<3 Eddie. Thanks for sharing this, Nat. Very moving, and very true. Thousands of pages of writing need to be thrown away before the ones that hit daylight. The best writing is a combination of hard work, incredible passion, and yeah, a smidge of natural talent.
It really struck a chord with me when he started discussing talent! Necromancer Awakening is actually my first completed novel, but what many don’t realize is that it was rewritten about a dozen times over the course of 3 years. When I look at the 1st draft, I cringe! I had to throw so much away while I was perfecting my craft!
Great article. Really helps put things into perspective. Keep on keepin’ on!
Lovely blog. Love Eddie, and love what you took from his words. As a new author (with some success to my name – nothing like yours, but a good start!), I swing wildly between gleeful optimism and Marvin-like pessimism over everything. Every negative review feels like having your heart ripped out, and every great review means an initial euphoric high followed by piles of expectation and pressure heaped on you… but you have to keep going. Keep working. Keep trying. And maybe, just maybe, you’ll get there:-)
Thank you CJ!
I concur with what you say about reviews. It can be an emotional roller coaster!
What I like about Izzard’s thoughtful answer is that it highlights how similar all of the creative arts are. We are expressive, sentient animals who need to find ways of sharing our sometimes nominally interesting notions with others. That is all. It doesn’t necessarily mean we will all be good at it BUT it does mean that, with practice, we might just become passable.
Exactly, Jon. Many creative types confuse “talented person” with “prodigy”, and I think it discourages many from pursuing their goals. Prodigies are few and far between, and they’re the one class of talented individuals of which I’m willing to say “Ok…the universe handed them this by some mysterious means.” But the rest of us have to put in the work and improve over time.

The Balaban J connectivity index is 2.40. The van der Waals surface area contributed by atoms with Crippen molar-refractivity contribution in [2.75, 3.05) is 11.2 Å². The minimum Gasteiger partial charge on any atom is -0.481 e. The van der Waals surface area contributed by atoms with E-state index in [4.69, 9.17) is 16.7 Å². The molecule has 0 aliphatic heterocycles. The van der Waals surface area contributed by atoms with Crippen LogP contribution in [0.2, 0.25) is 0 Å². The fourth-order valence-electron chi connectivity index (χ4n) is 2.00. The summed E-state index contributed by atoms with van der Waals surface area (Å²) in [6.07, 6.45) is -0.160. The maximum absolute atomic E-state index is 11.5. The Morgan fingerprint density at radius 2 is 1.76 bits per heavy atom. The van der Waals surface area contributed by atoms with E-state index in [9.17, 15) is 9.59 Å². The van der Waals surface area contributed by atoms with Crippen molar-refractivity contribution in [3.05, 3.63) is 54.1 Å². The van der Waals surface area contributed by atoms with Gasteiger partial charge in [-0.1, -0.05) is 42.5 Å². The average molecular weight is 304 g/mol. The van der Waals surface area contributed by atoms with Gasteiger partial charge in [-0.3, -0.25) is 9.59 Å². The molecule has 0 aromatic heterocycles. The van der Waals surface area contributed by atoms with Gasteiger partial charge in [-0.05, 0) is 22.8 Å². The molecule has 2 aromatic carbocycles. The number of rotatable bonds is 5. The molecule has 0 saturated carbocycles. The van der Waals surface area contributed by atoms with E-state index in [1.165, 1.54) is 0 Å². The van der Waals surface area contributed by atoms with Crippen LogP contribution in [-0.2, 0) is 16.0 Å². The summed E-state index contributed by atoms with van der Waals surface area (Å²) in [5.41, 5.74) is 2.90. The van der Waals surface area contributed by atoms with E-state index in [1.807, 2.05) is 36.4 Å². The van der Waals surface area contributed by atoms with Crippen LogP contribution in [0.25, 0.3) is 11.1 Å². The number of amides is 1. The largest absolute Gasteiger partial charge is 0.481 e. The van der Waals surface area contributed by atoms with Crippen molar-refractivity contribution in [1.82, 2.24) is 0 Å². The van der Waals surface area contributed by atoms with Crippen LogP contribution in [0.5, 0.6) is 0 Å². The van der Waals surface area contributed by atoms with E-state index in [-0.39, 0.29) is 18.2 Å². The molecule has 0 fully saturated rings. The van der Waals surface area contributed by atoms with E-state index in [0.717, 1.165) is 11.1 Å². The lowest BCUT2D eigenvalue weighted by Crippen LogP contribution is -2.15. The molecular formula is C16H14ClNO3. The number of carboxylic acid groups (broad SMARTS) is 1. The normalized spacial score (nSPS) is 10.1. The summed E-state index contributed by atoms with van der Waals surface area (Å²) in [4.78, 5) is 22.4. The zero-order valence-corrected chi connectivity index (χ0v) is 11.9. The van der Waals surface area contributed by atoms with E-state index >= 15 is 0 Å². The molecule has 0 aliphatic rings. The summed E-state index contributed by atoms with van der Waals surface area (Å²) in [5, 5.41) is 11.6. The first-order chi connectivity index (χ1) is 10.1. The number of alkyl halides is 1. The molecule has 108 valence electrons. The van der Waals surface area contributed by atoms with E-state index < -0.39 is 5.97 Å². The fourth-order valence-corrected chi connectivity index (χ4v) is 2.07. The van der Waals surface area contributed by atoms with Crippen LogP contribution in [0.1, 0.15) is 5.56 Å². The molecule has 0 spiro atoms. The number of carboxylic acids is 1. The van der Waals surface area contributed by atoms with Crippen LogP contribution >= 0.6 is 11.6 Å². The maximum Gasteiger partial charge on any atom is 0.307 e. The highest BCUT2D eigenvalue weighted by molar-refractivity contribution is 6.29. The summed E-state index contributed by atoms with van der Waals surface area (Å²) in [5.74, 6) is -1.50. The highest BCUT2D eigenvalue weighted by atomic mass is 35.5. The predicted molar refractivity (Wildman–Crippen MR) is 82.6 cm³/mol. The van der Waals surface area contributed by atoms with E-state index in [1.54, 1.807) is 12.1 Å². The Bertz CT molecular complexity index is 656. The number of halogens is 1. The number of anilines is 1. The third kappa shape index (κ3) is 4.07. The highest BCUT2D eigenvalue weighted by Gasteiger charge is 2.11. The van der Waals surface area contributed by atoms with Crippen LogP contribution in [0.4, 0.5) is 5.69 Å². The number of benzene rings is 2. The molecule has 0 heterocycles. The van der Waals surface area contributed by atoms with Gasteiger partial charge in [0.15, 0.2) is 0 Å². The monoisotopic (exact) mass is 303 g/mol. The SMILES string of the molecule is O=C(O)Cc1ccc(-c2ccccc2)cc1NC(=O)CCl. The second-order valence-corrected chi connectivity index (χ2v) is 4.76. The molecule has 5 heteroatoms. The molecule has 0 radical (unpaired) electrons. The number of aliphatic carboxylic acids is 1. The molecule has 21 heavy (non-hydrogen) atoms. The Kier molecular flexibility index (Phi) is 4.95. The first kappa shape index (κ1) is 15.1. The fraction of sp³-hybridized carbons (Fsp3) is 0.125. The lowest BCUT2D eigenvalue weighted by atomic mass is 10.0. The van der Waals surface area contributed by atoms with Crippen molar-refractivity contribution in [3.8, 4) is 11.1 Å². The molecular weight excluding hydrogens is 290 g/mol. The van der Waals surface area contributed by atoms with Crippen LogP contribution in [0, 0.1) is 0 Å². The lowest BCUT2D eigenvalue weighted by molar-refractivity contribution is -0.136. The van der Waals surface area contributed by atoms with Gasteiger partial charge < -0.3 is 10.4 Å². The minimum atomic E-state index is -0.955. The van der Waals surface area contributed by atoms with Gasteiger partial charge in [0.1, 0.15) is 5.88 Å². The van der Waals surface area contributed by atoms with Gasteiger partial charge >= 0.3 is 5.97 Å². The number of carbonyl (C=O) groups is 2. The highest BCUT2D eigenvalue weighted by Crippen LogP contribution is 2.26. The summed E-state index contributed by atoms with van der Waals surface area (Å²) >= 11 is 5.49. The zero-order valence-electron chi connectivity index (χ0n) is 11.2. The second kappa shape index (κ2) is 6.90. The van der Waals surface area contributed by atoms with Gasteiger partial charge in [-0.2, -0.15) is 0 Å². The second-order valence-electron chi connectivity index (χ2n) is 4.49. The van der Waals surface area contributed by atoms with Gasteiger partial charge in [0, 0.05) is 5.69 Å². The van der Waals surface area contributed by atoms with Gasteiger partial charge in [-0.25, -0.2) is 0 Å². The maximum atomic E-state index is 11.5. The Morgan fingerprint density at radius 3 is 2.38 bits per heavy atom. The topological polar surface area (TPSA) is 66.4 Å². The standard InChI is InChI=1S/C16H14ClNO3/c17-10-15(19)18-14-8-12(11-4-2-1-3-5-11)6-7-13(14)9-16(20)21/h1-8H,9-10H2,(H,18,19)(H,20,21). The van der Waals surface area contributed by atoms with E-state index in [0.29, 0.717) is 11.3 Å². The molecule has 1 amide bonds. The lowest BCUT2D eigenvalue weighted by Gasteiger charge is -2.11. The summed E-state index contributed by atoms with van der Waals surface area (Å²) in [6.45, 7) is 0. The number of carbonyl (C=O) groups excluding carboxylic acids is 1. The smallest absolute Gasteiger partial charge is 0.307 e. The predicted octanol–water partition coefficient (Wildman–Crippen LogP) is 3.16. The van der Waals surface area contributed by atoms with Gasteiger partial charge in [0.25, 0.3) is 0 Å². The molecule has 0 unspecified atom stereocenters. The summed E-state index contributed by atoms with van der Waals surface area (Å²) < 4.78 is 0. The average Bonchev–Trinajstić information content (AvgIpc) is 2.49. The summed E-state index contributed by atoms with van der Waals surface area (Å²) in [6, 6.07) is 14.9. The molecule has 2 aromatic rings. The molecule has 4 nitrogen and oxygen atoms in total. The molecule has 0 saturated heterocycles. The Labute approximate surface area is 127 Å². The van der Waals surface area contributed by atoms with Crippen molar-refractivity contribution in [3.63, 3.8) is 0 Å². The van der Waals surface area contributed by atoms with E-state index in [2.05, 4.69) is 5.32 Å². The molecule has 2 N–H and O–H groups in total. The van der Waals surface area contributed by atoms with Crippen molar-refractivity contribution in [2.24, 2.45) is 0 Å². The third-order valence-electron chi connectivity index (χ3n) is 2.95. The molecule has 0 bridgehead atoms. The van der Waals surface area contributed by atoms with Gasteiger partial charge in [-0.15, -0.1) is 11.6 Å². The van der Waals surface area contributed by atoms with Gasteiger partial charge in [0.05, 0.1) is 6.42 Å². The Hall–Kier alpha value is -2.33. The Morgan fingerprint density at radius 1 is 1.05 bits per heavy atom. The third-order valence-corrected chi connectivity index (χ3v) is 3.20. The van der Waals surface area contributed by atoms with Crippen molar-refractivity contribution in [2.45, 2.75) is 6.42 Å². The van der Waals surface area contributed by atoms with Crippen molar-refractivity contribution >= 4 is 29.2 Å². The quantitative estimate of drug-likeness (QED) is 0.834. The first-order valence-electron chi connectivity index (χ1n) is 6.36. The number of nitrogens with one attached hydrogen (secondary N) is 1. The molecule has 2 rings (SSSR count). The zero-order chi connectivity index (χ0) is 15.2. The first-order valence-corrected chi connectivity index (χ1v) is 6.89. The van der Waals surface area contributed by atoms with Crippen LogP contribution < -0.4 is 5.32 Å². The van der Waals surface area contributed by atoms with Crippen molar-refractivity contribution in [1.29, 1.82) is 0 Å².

I remember what one writing teacher said about talent. The students without talent worked their butts off. The students with talent knew they could write and so didn’t try hard. The talented writers could never advance and never wrote anything great. The untalented but hard-working writers eventually surpassed them. She had no respect for talent.
I am absolutely convinced that hard work will almost invariably trump talent.
Pingback: Listen to what Eddie Izzard has to say about talent | You can't hide the spark!
‘Believe: The Eddie Izzard Story’ is great on this: http://youtu.be/lrOObmvucZI
That looks fantastic! Thanks for sharing.
I’m learning this lesson with every book I write. They may not make the best-seller list, but that won’t stop me from writing. Perhaps, before my 95th birthday, I’ll get on that list. Only 32 years to go! That’s what happens when we’re late to the party–of anything :).
Great post! Thank you for sharing, Nat. It’s always a breath of fresh air when a creative individual takes a moment to (yet again) dispel the myth that “you either have that magical spark or you don’t.” Success is born of relentless hard work and perseverance in the face of failure. Keep on keeping on, all you creative cats! Happy writing to you. 🙂
It was a wonderful confirmation of something I’d long believed to be true. We may not be born prodigies, but with hard work we can be pretty darned good.